The state has estimated the presence of about 9.22 million tonnes of uranium ore deposits. The UCIL would invest Rs 2.09 billion to undertake pre-developmental project activities to build schools, hospitals, roads and other infrastructure.

    For this purpose, the state government has agreed to release 422 square hectares of land for 30 years to the UCIL.

    “My press conference is to initiate a more serious debate on the merits and demerits of Uranium mining in the benefits and otherwise on allowing UCIL to start uranium mining right now. I hope that through this press conference it will generate more intelligent debates among the people of the state and I think the state government also should not be in a hurry to take a decision right now. They should allow the public air out their views and opinion on uranium mining,” said Micheal Syiem, a social worker.

    “The state government does not have its own fund, it all depends on the central government. So there are still many areas to be developed. So by the fund we receive from the central, it is not enough. So special funds that comes from the government of India that we have found the uranium so it is a blessing to the state. If left to the state alone, it will take years to develop. So now, they have got a road up to Mawthabah from Wahkaji it has been a blessing for them,” said S.H.Shylla, former MLA, West Khasi Hills District.

    There were protests against the mining of Uranium by different organisations in the State citing health hazards.

    However, the Atomic Minerals Directorate for Exploration and Research (AMD) has already executed exploratory mining in the area including processing the ore to yellow cake.

    It has also confirmed that there will be no spill over effect on health either to the inhabitants or the cattle.

    “As a villager of Mawthabah I find that as per the research carried out by the department of Atomic Energy since surveying, drilling up to refining of the yellow cake there is no track of health hazard till date. Even in the place where the grinding machine and the processing plant is laid, now trees have grown and vegetation is green and there are no signs of such affect to the vegetation,” said W.S.Lyngdoh, a villager, Mawthabah.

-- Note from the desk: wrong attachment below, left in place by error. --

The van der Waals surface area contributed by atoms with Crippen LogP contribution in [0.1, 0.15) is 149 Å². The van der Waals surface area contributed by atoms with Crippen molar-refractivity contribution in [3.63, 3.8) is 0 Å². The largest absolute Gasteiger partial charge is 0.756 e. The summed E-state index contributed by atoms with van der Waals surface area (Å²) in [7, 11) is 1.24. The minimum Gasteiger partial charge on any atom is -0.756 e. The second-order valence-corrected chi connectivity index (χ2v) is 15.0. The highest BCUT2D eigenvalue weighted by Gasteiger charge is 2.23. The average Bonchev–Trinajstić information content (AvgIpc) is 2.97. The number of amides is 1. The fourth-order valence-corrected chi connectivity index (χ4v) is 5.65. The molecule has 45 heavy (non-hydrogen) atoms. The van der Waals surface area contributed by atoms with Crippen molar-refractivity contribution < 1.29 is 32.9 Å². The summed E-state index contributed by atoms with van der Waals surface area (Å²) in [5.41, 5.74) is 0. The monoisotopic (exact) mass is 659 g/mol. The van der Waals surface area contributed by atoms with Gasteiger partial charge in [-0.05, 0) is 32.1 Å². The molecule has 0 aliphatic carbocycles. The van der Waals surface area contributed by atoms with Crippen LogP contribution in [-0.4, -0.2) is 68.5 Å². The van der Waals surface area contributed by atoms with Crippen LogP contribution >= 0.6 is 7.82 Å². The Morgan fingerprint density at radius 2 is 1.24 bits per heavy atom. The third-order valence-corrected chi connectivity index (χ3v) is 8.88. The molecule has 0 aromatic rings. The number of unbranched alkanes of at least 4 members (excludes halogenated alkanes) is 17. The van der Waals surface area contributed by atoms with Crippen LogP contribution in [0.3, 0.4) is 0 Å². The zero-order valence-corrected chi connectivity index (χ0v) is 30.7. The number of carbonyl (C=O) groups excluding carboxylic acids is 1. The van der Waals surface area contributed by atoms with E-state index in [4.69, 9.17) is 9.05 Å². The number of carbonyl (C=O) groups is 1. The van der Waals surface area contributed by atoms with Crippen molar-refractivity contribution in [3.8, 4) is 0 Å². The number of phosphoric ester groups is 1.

Various public hearings at the proposed site for open cast mining have also been organised in which residents and headmen of various villages surrounding the proposed uranium project site participated.

    The State Government has also constituted an expert committee on health to study the implications of uranium mining. (ANI
     
  11. RPK

    RPK Indyakudimahan Senior Member

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    The Hindu Business Line : RAPS-5 likely to be commissioned soon

    MUMBAI: The newly constructed Rajasthan Atomic Power Station's unit 5 (RAPS-5) of 220 MW located at Rawatbhata, which has come under the fold of international safeguards, is likely to be commissioned soon. The imported Uranium fuel from Russia has alread y been loaded on it under the supervision of IAEA inspectors, Atomic energy department sources said.

    Following the notification of the Separation Plan of the International Atomic Energy Agency (IAEA) last month under which 14 nuclear plants will be under the umbrella of India Specific Safeguards Agreement (ISSA) of international atomic watchdog, RAPS-5 is the first indigenously built unit that has come under international safeguards, the sources said.

    Notification of Separation Plan of the specified civilian plants and few scientific institutions to IAEA was some of the conditions to enable international civil nuclear co-operation. The procedures for criticality (chain reaction) of RAPS-5 will begin a nytime during the next seven days as the heavy water, as moderator and coolant, is being loaded on this Pressurised Heavy Water Reactor (PHWR) since yesterday, the sources said.

    By the end of this year, the unit will be synchronised to the northern grid. - PTI
     
  12. RAM

    RAM The southern Man Senior Member

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    Fifth nuclear reactor commissioned in Rajasthan

    The fifth nuclear power reactor of the Rajasthan Atomic Power Station (RAPS-5) at Rawatbhatta, with a capacity of 220 MWe, reached criticality at 12.51 p.m. on Tuesday. This is the 18th nuclear power reactor in India to be commissioned in India. With this, the total nuclear power-generation capacity in India stands now at 4,340 MWe.

    “The operation was very smooth. Everything went off perfectly,” S.K. Jain, Chairman and Managing Director of the Nuclear Power Corporation of India Limited (NPCIL) told The Hindu from the Control Room of the RAPS-5 reactor.